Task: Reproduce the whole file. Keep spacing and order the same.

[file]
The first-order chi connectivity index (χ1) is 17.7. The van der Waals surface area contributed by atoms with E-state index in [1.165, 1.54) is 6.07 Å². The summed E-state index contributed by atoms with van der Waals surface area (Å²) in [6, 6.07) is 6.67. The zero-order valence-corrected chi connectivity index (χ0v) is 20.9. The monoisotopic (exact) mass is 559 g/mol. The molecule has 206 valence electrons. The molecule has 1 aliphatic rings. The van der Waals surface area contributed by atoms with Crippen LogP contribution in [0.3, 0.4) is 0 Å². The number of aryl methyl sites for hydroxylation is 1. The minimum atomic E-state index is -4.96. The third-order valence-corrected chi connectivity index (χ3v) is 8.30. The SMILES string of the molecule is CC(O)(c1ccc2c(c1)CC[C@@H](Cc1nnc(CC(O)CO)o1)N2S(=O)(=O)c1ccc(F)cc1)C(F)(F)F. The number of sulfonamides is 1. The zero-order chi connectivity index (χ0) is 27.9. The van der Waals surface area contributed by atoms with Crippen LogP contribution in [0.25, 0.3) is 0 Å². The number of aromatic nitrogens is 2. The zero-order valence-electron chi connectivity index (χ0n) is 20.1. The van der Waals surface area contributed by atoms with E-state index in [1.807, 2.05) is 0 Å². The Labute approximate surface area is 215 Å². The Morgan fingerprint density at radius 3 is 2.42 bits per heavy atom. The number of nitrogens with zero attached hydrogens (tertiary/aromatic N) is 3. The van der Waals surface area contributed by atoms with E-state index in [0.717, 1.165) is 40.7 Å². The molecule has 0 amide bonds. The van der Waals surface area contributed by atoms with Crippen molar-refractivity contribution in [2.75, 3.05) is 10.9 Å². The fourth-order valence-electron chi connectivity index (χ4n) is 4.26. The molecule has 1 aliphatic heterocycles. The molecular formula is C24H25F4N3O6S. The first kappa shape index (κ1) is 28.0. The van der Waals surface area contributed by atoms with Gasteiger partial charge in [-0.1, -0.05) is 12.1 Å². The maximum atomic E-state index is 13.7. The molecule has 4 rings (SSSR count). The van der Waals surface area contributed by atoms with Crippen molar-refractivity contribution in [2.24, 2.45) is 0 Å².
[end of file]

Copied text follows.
The first-order chi connectivity index (χ1) is 17.7. The van der Waals surface area contributed by atoms with E-state index in [1.165, 1.54) is 6.07 Å². The summed E-state index contributed by atoms with van der Waals surface area (Å²) in [6, 6.07) is 6.67. The zero-order valence-corrected chi connectivity index (χ0v) is 20.9. The monoisotopic (exact) mass is 559 g/mol. The molecule has 206 valence electrons. The molecule has 1 aliphatic rings. The van der Waals surface area contributed by atoms with Crippen LogP contribution in [0.3, 0.4) is 0 Å². The number of aryl methyl sites for hydroxylation is 1. The minimum atomic E-state index is -4.96. The third-order valence-corrected chi connectivity index (χ3v) is 8.30. The SMILES string of the molecule is CC(O)(c1ccc2c(c1)CC[C@@H](Cc1nnc(CC(O)CO)o1)N2S(=O)(=O)c1ccc(F)cc1)C(F)(F)F. The number of sulfonamides is 1. The zero-order chi connectivity index (χ0) is 27.9. The van der Waals surface area contributed by atoms with Crippen LogP contribution in [0.25, 0.3) is 0 Å². The number of aromatic nitrogens is 2. The zero-order valence-electron chi connectivity index (χ0n) is 20.1. The van der Waals surface area contributed by atoms with E-state index in [1.807, 2.05) is 0 Å². The Labute approximate surface area is 215 Å². The Morgan fingerprint density at radius 3 is 2.42 bits per heavy atom. The number of nitrogens with zero attached hydrogens (tertiary/aromatic N) is 3. The van der Waals surface area contributed by atoms with E-state index in [0.717, 1.165) is 40.7 Å². The molecule has 0 amide bonds. The van der Waals surface area contributed by atoms with Crippen molar-refractivity contribution in [2.75, 3.05) is 10.9 Å². The fourth-order valence-electron chi connectivity index (χ4n) is 4.26. The molecule has 1 aliphatic heterocycles. The molecular formula is C24H25F4N3O6S. The first kappa shape index (κ1) is 28.0. The van der Waals surface area contributed by atoms with Gasteiger partial charge in [-0.1, -0.05) is 12.1 Å². The maximum atomic E-state index is 13.7. The molecule has 4 rings (SSSR count). The van der Waals surface area contributed by atoms with Crippen molar-refractivity contribution in [2.24, 2.45) is 0 Å².